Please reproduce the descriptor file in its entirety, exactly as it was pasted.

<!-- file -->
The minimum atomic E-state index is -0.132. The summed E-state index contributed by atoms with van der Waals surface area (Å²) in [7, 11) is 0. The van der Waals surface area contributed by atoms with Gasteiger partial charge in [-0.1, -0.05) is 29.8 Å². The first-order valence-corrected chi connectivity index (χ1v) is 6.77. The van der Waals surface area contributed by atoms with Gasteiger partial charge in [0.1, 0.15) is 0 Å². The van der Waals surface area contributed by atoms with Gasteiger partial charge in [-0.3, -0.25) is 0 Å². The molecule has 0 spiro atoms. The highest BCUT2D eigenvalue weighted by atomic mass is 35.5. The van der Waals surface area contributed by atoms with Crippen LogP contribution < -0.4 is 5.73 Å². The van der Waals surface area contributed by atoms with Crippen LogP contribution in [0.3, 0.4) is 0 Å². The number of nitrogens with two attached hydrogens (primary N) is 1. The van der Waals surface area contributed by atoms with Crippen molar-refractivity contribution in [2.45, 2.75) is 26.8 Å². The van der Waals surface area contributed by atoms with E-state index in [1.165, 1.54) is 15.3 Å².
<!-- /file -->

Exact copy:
The minimum atomic E-state index is -0.132. The summed E-state index contributed by atoms with van der Waals surface area (Å²) in [7, 11) is 0. The van der Waals surface area contributed by atoms with Gasteiger partial charge in [-0.1, -0.05) is 29.8 Å². The first-order valence-corrected chi connectivity index (χ1v) is 6.77. The van der Waals surface area contributed by atoms with Gasteiger partial charge in [0.1, 0.15) is 0 Å². The van der Waals surface area contributed by atoms with Gasteiger partial charge in [-0.3, -0.25) is 0 Å². The molecule has 0 spiro atoms. The highest BCUT2D eigenvalue weighted by atomic mass is 35.5. The van der Waals surface area contributed by atoms with Crippen LogP contribution < -0.4 is 5.73 Å². The van der Waals surface area contributed by atoms with Crippen LogP contribution in [0.3, 0.4) is 0 Å². The number of nitrogens with two attached hydrogens (primary N) is 1. The van der Waals surface area contributed by atoms with Crippen molar-refractivity contribution in [2.45, 2.75) is 26.8 Å². The van der Waals surface area contributed by atoms with E-state index in [1.165, 1.54) is 15.3 Å².